In Clothes Called Fat
Vertical has recently brought several of Moyoco Anno’s manga to our shores, including the historical portrait Sakuran: Blossoms Wild and the biography-inspired comedy Insufficient Direction. Previously, we’ve seen the dark comedy of a woman looking for happiness in Happy Mania, the magical kids of Sugar Sugar Rune, and the savage comments on beauty and popularity of Flowers and Bees.
It was reading that last one that made me realize why it is that, while I appreciate Anno’s work, I don’t love it. It’s because she’s so cruel to her characters. Everyone in her books suffers, often due to their own refusal to honestly realize their flaws. That’s uncomfortable. And yet, at least all these books are available here. I doubt a revealing story aimed at women like In Clothes Called Fat would otherwise have made it to English, without a creator with a significant amount of name recognition here, which would be a shame.
Every woman can relate to obsessing over weight and eating, since so much value is put on appearance. In Clothes Called Fat is the story of Noko, a fat woman (although the way she’s drawn makes it clear that “fat” is in part cultural; if the story was told here, she’d be much larger) who uses food to handle stress and loneliness. The first few pages establish the character — she hates her body, feeling like she’s “wearing a leotard of flesh”, but keeps eating, because that’s a moment when she’s not thinking about her size and how other women denigrate her for it. In psych-speak, she’s swallowing her feelings, along with a lot of food.
Anno’s art style normally features slender women who resemble fashion illustrations, with exaggerated, overly made up features. Those women here are the villains, those who casually make Noko feel worthless. That they are external voices for her internal worries only make it worse. She already knows that guys don’t find her attractive.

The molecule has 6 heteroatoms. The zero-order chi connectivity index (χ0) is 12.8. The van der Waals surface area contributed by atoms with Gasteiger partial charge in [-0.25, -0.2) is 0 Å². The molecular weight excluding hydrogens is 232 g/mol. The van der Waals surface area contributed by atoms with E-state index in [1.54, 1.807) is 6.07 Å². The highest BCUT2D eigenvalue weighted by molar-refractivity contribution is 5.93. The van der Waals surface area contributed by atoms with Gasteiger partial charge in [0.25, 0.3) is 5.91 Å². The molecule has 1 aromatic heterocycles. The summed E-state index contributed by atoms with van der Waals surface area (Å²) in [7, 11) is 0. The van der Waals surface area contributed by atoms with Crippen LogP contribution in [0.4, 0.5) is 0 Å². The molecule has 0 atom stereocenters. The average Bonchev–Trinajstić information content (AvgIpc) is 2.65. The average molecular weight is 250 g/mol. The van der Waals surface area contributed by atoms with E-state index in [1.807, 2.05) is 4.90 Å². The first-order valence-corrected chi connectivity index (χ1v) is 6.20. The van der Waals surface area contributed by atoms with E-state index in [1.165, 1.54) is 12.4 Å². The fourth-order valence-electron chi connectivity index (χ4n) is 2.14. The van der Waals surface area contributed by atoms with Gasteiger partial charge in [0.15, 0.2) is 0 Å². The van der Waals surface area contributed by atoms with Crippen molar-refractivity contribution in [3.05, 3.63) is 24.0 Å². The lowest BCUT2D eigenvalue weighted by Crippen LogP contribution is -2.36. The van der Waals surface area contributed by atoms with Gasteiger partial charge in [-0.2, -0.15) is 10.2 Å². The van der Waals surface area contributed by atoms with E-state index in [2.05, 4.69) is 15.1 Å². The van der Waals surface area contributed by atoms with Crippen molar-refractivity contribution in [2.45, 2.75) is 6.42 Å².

She does have a boyfriend. They’ve been together for several years, but his motives for being with her are as abusive as her co-workers, and she eventually finds out he’s cheating on her. In Clothes Called Fat is an authentic, raw portrait of what it’s like not to fit in and hate yourself, although don’t come into it expecting redemption or a positive outcome. That’s the American take, where we expect Noko to just get some willpower, stand up for herself, lose the weight, and find a better guy.
Instead, events bleakly spiral into the increasingly outrageous, with paid dating, a weight-loss clinic, criminal co-workers, banishment, paranoid plots, and a very lost, self-loathing central figure. The most interesting visual change, to me, is how accurately Anno draws a bulimic Noko — she thinks skinny = pretty, but her face is haunted, with bags under her eyes, demonstrating that starving yourself is no solution. As with several other of Vertical’s recent josei manga releases, this is for adults only, given the drawings of naked women used to drive home the subject. (The publisher provided a review copy.)